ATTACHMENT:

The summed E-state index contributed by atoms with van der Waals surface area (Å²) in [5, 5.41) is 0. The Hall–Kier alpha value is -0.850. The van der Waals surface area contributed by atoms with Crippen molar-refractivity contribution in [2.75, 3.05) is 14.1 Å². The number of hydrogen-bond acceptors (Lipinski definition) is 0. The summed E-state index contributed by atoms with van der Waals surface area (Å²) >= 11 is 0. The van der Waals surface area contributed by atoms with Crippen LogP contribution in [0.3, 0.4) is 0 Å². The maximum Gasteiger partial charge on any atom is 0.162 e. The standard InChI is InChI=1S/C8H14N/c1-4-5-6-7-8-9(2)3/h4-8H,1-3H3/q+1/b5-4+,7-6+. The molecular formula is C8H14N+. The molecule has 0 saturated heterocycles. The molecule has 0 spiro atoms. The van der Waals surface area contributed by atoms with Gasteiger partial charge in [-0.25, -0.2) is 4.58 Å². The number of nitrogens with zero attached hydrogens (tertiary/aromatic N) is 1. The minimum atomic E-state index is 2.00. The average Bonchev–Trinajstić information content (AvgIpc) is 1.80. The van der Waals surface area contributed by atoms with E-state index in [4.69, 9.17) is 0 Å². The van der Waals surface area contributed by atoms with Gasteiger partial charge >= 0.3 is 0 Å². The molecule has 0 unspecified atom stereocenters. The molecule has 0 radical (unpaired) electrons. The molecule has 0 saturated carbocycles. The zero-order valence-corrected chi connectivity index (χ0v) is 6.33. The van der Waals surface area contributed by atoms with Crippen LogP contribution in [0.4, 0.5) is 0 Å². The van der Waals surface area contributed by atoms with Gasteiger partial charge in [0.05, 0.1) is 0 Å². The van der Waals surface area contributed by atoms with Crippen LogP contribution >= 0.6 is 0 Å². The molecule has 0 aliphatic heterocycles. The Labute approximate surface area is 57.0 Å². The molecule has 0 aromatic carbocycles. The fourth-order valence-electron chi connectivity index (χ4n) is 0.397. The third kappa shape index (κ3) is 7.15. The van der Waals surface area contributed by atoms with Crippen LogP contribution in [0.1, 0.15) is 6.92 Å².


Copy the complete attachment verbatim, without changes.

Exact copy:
The summed E-state index contributed by atoms with van der Waals surface area (Å²) in [5, 5.41) is 0. The Hall–Kier alpha value is -0.850. The van der Waals surface area contributed by atoms with Crippen molar-refractivity contribution in [2.75, 3.05) is 14.1 Å². The number of hydrogen-bond acceptors (Lipinski definition) is 0. The summed E-state index contributed by atoms with van der Waals surface area (Å²) >= 11 is 0. The van der Waals surface area contributed by atoms with Crippen LogP contribution in [0.3, 0.4) is 0 Å². The maximum Gasteiger partial charge on any atom is 0.162 e. The standard InChI is InChI=1S/C8H14N/c1-4-5-6-7-8-9(2)3/h4-8H,1-3H3/q+1/b5-4+,7-6+. The molecular formula is C8H14N+. The molecule has 0 saturated heterocycles. The molecule has 0 spiro atoms. The van der Waals surface area contributed by atoms with Gasteiger partial charge in [-0.25, -0.2) is 4.58 Å². The number of nitrogens with zero attached hydrogens (tertiary/aromatic N) is 1. The minimum atomic E-state index is 2.00. The average Bonchev–Trinajstić information content (AvgIpc) is 1.80. The van der Waals surface area contributed by atoms with E-state index in [4.69, 9.17) is 0 Å². The van der Waals surface area contributed by atoms with Gasteiger partial charge >= 0.3 is 0 Å². The molecule has 0 unspecified atom stereocenters. The molecule has 0 radical (unpaired) electrons. The molecule has 0 saturated carbocycles. The zero-order valence-corrected chi connectivity index (χ0v) is 6.33. The van der Waals surface area contributed by atoms with Crippen LogP contribution in [0.4, 0.5) is 0 Å². The van der Waals surface area contributed by atoms with Gasteiger partial charge in [0.05, 0.1) is 0 Å². The van der Waals surface area contributed by atoms with Crippen LogP contribution >= 0.6 is 0 Å². The molecule has 0 aliphatic heterocycles. The Labute approximate surface area is 57.0 Å². The molecule has 0 aromatic carbocycles. The fourth-order valence-electron chi connectivity index (χ4n) is 0.397. The third kappa shape index (κ3) is 7.15. The van der Waals surface area contributed by atoms with Crippen LogP contribution in [0.1, 0.15) is 6.92 Å².